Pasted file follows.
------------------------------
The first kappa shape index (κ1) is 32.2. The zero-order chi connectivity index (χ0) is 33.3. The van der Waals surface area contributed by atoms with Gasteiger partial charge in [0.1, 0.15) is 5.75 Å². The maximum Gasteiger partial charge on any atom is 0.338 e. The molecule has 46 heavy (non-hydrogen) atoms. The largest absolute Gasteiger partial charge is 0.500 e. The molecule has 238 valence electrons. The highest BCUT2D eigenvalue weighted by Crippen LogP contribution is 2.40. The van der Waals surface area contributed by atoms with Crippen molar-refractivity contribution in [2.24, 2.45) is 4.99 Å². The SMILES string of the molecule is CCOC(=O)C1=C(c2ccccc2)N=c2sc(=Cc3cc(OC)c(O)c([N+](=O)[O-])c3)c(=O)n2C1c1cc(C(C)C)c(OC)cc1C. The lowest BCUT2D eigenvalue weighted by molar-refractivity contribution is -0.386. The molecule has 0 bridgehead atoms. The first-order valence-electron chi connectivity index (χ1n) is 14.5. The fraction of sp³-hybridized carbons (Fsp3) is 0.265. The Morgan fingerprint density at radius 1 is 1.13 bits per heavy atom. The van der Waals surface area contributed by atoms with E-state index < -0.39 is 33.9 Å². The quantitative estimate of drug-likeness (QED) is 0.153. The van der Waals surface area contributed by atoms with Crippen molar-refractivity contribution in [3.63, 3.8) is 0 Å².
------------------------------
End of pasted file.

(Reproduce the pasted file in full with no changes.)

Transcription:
The first kappa shape index (κ1) is 32.2. The zero-order chi connectivity index (χ0) is 33.3. The van der Waals surface area contributed by atoms with Gasteiger partial charge in [0.1, 0.15) is 5.75 Å². The maximum Gasteiger partial charge on any atom is 0.338 e. The molecule has 46 heavy (non-hydrogen) atoms. The largest absolute Gasteiger partial charge is 0.500 e. The molecule has 238 valence electrons. The highest BCUT2D eigenvalue weighted by Crippen LogP contribution is 2.40. The van der Waals surface area contributed by atoms with Crippen molar-refractivity contribution in [2.24, 2.45) is 4.99 Å². The SMILES string of the molecule is CCOC(=O)C1=C(c2ccccc2)N=c2sc(=Cc3cc(OC)c(O)c([N+](=O)[O-])c3)c(=O)n2C1c1cc(C(C)C)c(OC)cc1C. The lowest BCUT2D eigenvalue weighted by molar-refractivity contribution is -0.386. The molecule has 0 bridgehead atoms. The first-order valence-electron chi connectivity index (χ1n) is 14.5. The fraction of sp³-hybridized carbons (Fsp3) is 0.265. The Morgan fingerprint density at radius 1 is 1.13 bits per heavy atom. The van der Waals surface area contributed by atoms with E-state index < -0.39 is 33.9 Å². The quantitative estimate of drug-likeness (QED) is 0.153. The van der Waals surface area contributed by atoms with Crippen molar-refractivity contribution in [3.63, 3.8) is 0 Å².